commonsense wrote:
10:49am Friday May 31, 2013

I agree, nimrod was poorly expressed and irrelevant.  I’ll blame it on lack of sleep. I would use my name, but have in the past and ended up being harrassed for my opinions, and i just don’t have time for people to track me down on my facebook page, email, phone etc to tell me i’m wrong.  Look,  i have never road hunted anything, and as i stated, it actually does leave a bad taste in my mouth in general, but for all species.  My argument was simply that people are only upset about this because of the species and our tendancy to anthropomorphise (i hope i’m spelling that right) grizzly bears, and not the act itself.  Why is this bear more worthy of respect than a moose one might see on the roadside? I feel like with road hunting, you’re either for it, or not, regardless of animal and i struggle with it now, beacuse i believe it should not be allowed.  My other point was simply that this fellow, while many may not agree, acted legally, and does not deserve personal slander.  If all Roads in Yukon had corridors, i would support it, as long as both First Nations and Non had to comply by it, to be perfectly honest.  I would not support regulations to one group that don’t apply to the other, we already have enough.

Norm, thanks for your assinine comment.  Its people like you that post things like that and people don’t want to add their two cents to a discussion, which is what allows people to express different opinions to each other.  If you don’t like reading or people discussing two sides of an issue, perhaps you should find some other mode of communication.

FNS wrote:
9:45am Friday May 31, 2013

So realistically, how would a hunter know what is a “community bear” tourist attraction and which is not?  What if your tourist attraction wanders a few miles off the highway into the bush?  Then you’d have no problem with it being shot?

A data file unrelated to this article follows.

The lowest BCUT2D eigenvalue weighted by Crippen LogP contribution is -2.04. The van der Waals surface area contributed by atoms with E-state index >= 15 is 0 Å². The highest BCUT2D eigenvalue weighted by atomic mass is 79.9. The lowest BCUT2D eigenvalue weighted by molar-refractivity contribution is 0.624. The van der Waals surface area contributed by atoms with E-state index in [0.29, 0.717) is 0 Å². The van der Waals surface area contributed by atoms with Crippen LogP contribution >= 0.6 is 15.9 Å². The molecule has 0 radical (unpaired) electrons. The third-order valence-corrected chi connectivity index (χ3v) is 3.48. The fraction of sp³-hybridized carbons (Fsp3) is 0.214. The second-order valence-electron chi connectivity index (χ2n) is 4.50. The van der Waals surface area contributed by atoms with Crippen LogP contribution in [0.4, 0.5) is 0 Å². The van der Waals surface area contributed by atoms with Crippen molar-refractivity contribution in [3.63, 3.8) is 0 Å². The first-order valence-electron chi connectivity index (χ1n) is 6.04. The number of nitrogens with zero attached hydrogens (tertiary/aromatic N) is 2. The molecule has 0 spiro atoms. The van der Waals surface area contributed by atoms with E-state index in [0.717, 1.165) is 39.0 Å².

It was a bear, it had a life and it got shot legally.  Big deal.

Riptide wrote:
9:08am Friday May 31, 2013

Paul Christensen, really?  “But killing this bear, in this location, showed remarkably poor judgement, and shows that the shooter obviously doesn’t care one iota about other people, other peoples rights”

It had nothing to do with ones ‘judgement’ or whether or not they cared about other people. It was a bear out in the wild. It was legal. End of story.

Paul Christensen wrote:
8:50am Friday May 31, 2013

Nice posts.  You are proving once again that sense is anything but common.
You are confusing the overall issue of road hunting with the individual issue of shooting a bear which has becomse something of an attraction.  Your argument that it was only a matter of time before some “nimrod” was attacked is a non sequitur.
In general, road hunting, if one uses common sense, is not an issue.  But killing this bear, in this location, showed remarkably poor judgement, and shows that the shooter obviously doesn’t care one iota about other people, other peoples rights, or how hunters are portrayed.  Its all about me.
And if you feel so strongly, use your real name.  Courage of your convictions etc.

Norm wrote:
7:31am Friday May 31, 2013

Me thinks “commonsense” should change his moniker to “dronesonandon”

B. Sydney Suess wrote:
6:52pm Thursday May 30, 2013

Great white hunter indeed. Can you eat it? Can you claim it as a trophy? Was it bothering you? No, but you just had to shoot it. Legal maybe but it was like shooting fish in a barrel. Sportsman? Don’t make me laugh. Hide yourself and your “skin” cause your neighbors will point fingers at you. Shame on you.

commonsense wrote:
3:26pm Thursday May 30, 2013